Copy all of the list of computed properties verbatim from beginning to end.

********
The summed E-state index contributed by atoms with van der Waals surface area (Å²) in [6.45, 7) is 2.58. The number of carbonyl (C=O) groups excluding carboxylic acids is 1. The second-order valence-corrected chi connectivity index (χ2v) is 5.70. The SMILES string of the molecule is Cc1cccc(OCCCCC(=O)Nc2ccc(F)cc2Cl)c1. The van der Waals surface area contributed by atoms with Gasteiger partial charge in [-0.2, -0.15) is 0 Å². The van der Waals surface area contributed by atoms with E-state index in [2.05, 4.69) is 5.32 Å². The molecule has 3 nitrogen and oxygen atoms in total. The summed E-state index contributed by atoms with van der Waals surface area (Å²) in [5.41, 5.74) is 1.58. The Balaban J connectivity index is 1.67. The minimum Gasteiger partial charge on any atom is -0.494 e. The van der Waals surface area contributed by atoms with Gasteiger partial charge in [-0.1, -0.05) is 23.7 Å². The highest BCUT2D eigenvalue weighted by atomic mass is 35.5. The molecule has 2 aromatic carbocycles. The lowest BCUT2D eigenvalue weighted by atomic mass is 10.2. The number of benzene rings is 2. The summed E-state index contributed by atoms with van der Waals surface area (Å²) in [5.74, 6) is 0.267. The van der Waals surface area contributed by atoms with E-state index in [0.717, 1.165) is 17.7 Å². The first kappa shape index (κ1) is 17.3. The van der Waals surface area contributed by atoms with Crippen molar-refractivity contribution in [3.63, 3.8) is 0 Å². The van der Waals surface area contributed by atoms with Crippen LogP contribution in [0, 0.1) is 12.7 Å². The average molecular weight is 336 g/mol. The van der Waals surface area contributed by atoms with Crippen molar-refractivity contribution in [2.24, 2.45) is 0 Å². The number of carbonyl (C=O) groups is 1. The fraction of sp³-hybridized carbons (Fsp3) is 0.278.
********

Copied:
The summed E-state index contributed by atoms with van der Waals surface area (Å²) in [6.45, 7) is 2.58. The number of carbonyl (C=O) groups excluding carboxylic acids is 1. The second-order valence-corrected chi connectivity index (χ2v) is 5.70. The SMILES string of the molecule is Cc1cccc(OCCCCC(=O)Nc2ccc(F)cc2Cl)c1. The van der Waals surface area contributed by atoms with Gasteiger partial charge in [-0.2, -0.15) is 0 Å². The van der Waals surface area contributed by atoms with E-state index in [2.05, 4.69) is 5.32 Å². The molecule has 3 nitrogen and oxygen atoms in total. The summed E-state index contributed by atoms with van der Waals surface area (Å²) in [5.41, 5.74) is 1.58. The Balaban J connectivity index is 1.67. The minimum Gasteiger partial charge on any atom is -0.494 e. The van der Waals surface area contributed by atoms with Gasteiger partial charge in [-0.1, -0.05) is 23.7 Å². The highest BCUT2D eigenvalue weighted by atomic mass is 35.5. The molecule has 2 aromatic carbocycles. The lowest BCUT2D eigenvalue weighted by atomic mass is 10.2. The number of benzene rings is 2. The summed E-state index contributed by atoms with van der Waals surface area (Å²) in [5.74, 6) is 0.267. The van der Waals surface area contributed by atoms with E-state index in [0.717, 1.165) is 17.7 Å². The first kappa shape index (κ1) is 17.3. The van der Waals surface area contributed by atoms with Crippen molar-refractivity contribution in [3.63, 3.8) is 0 Å². The van der Waals surface area contributed by atoms with Crippen LogP contribution in [0, 0.1) is 12.7 Å². The average molecular weight is 336 g/mol. The van der Waals surface area contributed by atoms with Crippen molar-refractivity contribution in [2.24, 2.45) is 0 Å². The number of carbonyl (C=O) groups is 1. The fraction of sp³-hybridized carbons (Fsp3) is 0.278.